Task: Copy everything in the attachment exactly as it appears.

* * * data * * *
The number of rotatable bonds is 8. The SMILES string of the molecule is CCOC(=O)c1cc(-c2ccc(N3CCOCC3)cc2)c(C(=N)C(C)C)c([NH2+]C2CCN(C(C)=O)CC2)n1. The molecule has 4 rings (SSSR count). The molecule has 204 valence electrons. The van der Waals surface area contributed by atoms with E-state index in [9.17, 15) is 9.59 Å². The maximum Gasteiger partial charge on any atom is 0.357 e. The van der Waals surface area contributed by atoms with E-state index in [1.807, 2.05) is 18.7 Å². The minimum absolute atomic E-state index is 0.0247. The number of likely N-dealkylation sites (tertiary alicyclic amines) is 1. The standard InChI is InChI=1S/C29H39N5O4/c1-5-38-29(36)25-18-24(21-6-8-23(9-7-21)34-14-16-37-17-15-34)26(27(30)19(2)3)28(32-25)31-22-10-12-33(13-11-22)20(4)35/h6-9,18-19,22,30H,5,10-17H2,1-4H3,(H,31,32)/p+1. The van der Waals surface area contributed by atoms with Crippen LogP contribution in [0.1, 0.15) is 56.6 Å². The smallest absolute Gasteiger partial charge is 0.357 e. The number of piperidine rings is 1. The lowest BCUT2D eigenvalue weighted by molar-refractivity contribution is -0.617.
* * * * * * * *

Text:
The number of rotatable bonds is 8. The SMILES string of the molecule is CCOC(=O)c1cc(-c2ccc(N3CCOCC3)cc2)c(C(=N)C(C)C)c([NH2+]C2CCN(C(C)=O)CC2)n1. The molecule has 4 rings (SSSR count). The molecule has 204 valence electrons. The van der Waals surface area contributed by atoms with E-state index in [9.17, 15) is 9.59 Å². The maximum Gasteiger partial charge on any atom is 0.357 e. The van der Waals surface area contributed by atoms with E-state index in [1.807, 2.05) is 18.7 Å². The minimum absolute atomic E-state index is 0.0247. The number of likely N-dealkylation sites (tertiary alicyclic amines) is 1. The standard InChI is InChI=1S/C29H39N5O4/c1-5-38-29(36)25-18-24(21-6-8-23(9-7-21)34-14-16-37-17-15-34)26(27(30)19(2)3)28(32-25)31-22-10-12-33(13-11-22)20(4)35/h6-9,18-19,22,30H,5,10-17H2,1-4H3,(H,31,32)/p+1. The van der Waals surface area contributed by atoms with Crippen LogP contribution in [0.1, 0.15) is 56.6 Å². The smallest absolute Gasteiger partial charge is 0.357 e. The number of piperidine rings is 1. The lowest BCUT2D eigenvalue weighted by molar-refractivity contribution is -0.617.